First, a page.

News Digest on Biotech & Pharma Industry #10 | Cromos Pharma, clinical trials news, recent clinical trials

Clinical Research Focus. 10th Edition

Türkiye – a Hidden Gem in Clinical Research

Turkey, or Türkiye as it has been officially decreed by the UN, is the perfect location for conducting clinical research. Situated between Europe and Asia, Türkiye boasts a broad and diverse population of over 85 million. With a well-developed healthcare system, a relatively low per capita number of clinical trials, a large pool of treatment-naive patients, Türkiye is a hidden gem in clinical research. This is the reason why the number of biotech and pharma companies that are getting engaged in Türkiye has been on the rise and the volume of clinical trials has been doubling for the last 3 years.

Please read more about Clinical Trials in Türkiye here.

Myc Protein Inhibitor Shows Promise in Solid Cancer

 Myc Protein Inhibitor Shows Promise in Solid CancerCancer rates are declining on a global scale thanks to better detection and treatments but the pursuit to find effective treatments with novel mechanisms is ongoing. One of the new targets is Myc protein, which is believed to play a vital role in the development of most cancers. The results of a phase 1 trial of OMO-103, the first Myc inhibitor,  were presented at the 34th EORTC-NCI-AACR Symposium on Molecular Targets and Cancer Therapeutics in Barcelona on October 28, 2022.

The trial included 22 patients with advanced solid tumor cancers including pancreatic, bowel, and non-small cell lung cancers who had previously been treated with different regimes. The participants received different doses of OMO-103 once a week by infusion. CT scans completed at week 3 showed significant responses in 8 patients. Of these patients, two had pancreatic cancer, three had colon cancer, one had non-small lung cancer, one had a form of sarcoma, and one had salivary gland cancer. OMO-103 was well tolerated and the side effects were mild. Further trials to evaluate drug efficacy in larger cohorts are now being planned.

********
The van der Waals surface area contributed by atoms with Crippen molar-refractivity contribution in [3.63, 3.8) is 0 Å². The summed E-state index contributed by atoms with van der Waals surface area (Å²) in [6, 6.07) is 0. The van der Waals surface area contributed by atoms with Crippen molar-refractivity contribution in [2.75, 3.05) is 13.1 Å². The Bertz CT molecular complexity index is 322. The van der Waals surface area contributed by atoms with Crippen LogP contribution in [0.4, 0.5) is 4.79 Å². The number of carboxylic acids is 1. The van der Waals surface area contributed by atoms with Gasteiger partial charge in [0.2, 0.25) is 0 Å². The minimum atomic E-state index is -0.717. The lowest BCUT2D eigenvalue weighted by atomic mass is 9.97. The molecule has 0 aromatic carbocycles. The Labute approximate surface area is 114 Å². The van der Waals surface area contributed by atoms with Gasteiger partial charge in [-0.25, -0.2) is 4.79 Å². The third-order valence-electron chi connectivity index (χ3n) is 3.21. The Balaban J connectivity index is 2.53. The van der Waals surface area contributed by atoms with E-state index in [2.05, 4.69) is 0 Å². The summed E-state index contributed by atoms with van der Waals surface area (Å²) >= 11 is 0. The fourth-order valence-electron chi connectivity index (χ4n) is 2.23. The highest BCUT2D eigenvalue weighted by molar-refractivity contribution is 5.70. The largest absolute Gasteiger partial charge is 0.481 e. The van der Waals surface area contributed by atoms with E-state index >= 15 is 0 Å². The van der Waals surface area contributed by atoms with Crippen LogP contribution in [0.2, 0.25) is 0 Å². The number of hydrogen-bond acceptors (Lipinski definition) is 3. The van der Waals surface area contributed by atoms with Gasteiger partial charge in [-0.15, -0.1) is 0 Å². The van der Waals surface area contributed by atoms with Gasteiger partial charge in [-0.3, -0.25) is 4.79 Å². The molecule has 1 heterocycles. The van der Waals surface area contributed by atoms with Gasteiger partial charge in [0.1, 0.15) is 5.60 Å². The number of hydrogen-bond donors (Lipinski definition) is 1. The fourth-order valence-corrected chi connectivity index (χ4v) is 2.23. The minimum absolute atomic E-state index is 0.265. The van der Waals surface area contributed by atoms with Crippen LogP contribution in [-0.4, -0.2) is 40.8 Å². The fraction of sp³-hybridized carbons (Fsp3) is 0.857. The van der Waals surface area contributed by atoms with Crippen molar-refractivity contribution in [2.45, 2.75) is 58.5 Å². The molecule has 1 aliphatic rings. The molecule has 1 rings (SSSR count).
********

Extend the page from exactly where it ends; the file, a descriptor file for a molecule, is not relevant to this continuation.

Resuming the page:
Please read more about OMO-103 here.

Novel Leukemia Therapy Aims to Help Pediatric Patients

Novel Leukemia Therapy Aims to Help Pediatric PatientsTime is the enemy, especially for those with rapidly progressive and aggressive pediatric leukemia. A novel approach to CAR T (chimeric antigen receptor T cell) therapy aims to reduce that turnaround time significantly. Instead of reprogramming each patient’s cells, researchers are currently testing universal donor preprogrammed CAR T cells from other patients. 6 toddlers with B cell leukemia were treated with this approach and result are promising.

To read more about the trial please click here



Exploring New Targets and Biomarkers for Neurodegenerative Disorders

Exploring New Targets and Biomarkers for Neurodegenerative DisordersIncreased life expectancy is a welcome trend but it is associated with a rise in progressive neurodegenerative disorders. The rates of Alzheimer’s disease (AD), Parkinson’s disease (PD), Huntington’s disease (HD), and Amyotrophic lateral sclerosis (ALS) are rapidly increasing across the older population.  Neurodegenerative disorders are recognized based on the association of abnormally conformed toxic proteins, such as tauopathies, α-synucleinopathies, TDP-43 proteinopathies, and FUS/FET proteinopathies, where the associated proteins are Tau, a-synuclein, TDP-43, and FUS/FET, respectively.